The deadly terrorist attacks at Brussels Airport have led to a complete lock-down of the airport as well as the entire Brussels region. As no plane is allowed in or out, air cargo too is severely impacted.
This morning, two explosions, one caused by a suicide bomber, devastated parts of the departure terminal of Brussels Airport Zaventem. The attacks took place at the information desks of Brussels
Airlines and American Airlines respectively, costing the lives of 14, injuring many. Another bombing followed shortly after at the Maelbeek subway station in the heart of the European quarter of
the city, killing 20 people. Right after the airport blasts at 8 a.m. the passengers were instantly brought to the parking area of the nearby DHL Express offices. Immediately all traffic from and
to the airport was blocked by security forces, by closing down the railway station as well as the motorway access roads to the airport.
Impossible to close off
The cargo zone Brucargo remained open, at the landside that is. But even there, the effects of the tragedy were clearly felt. “After the passage of ambulances, the fire brigade, police cars and army trucks, we found ourselves in an atmosphere of deadly silence”, a forwarder has testified.
Brussels Airport Company says that it is impossible to close off an immense public space like an airport. The terrible effects of the loss of innocent lives and the immediate damage caused to the terminal, there will certainly be followed by the fall-out of image damage, the cargo community feels. “Half an hour after the attack, it was already known in Dubai”, says Peter Karreman, VP Europe of DHL Global Forwarding/StarBroker.
LGG: operations as usual
In November 2015, the airport was already struck by a lock-down following the Paris attacks. Now the general feeling is that the present situation exceeds any possible worst-case scenario. As all air travel has been grounded, some flights have been diverted to other Belgian airports, like Liege. At LGG, the situation is normal, says spokesman Christian Delcourt. The cargo operations will continue as scheduled.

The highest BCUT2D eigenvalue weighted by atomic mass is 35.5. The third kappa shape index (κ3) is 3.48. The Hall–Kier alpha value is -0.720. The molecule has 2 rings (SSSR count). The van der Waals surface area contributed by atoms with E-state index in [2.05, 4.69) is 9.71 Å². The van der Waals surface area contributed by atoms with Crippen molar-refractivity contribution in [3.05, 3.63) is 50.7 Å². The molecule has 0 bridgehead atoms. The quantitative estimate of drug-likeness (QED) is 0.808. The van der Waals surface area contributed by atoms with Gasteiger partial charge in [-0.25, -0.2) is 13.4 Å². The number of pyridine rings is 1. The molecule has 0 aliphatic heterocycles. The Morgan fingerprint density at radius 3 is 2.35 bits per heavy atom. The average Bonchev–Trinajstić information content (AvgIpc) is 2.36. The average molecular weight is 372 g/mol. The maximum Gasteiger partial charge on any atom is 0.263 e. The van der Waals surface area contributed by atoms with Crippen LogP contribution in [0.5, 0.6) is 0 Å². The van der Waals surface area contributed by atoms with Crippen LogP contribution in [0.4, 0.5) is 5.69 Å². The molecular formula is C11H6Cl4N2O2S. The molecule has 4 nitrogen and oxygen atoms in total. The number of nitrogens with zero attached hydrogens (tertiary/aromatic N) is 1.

DHL Express and DHL Parcel are among the cargo companies severely affected by the terrorist attacks. In a statement, the company says that DHL Express and DHL Parcel have temporarily suspended delivery and pick-up services in the city centre and have strengthened security measures at facilities, including their hub at Zaventem Airport. “All flights to/from Brussels are currently suspended, and we are therefore reviewing contingency options for shipments currently scheduled to transit Brussels to ensure that they can be re-routed and that disruption for customers is minimized. Delays on shipments to or from Brussels are likely. Services to other locations in Belgium are being maintained.”
Brussels Airport was hit in its heart. In a statement released at 3 p.m., Brussels Airport Company said it was impossible for them to say when operations will be resumed. CEO Arnaud Feist said that this day is without doubt the blackest in the airport’s history.
Cargo security measures strenghtened
"Following the attacks the Belgian aviation authority DGLV/DGTA has ordered that air cargo that has been screened in-house is allowed to fly. Cargo coming from a known consignor or a regulated agent has to be rescreened if there is a presumption, however small, that the secure supply chain has not been respected or has been breached."
Marcel Schoeters in Brussels
CargoForwarder Global and its staff would like to express their condolences to the families and friends of the victims of the ferocious attacks in Brussels. So does Rajendra Dubey, head of European Cargo Services (ECS) in India, who asked us in a TelCon to express his dismay and consternation.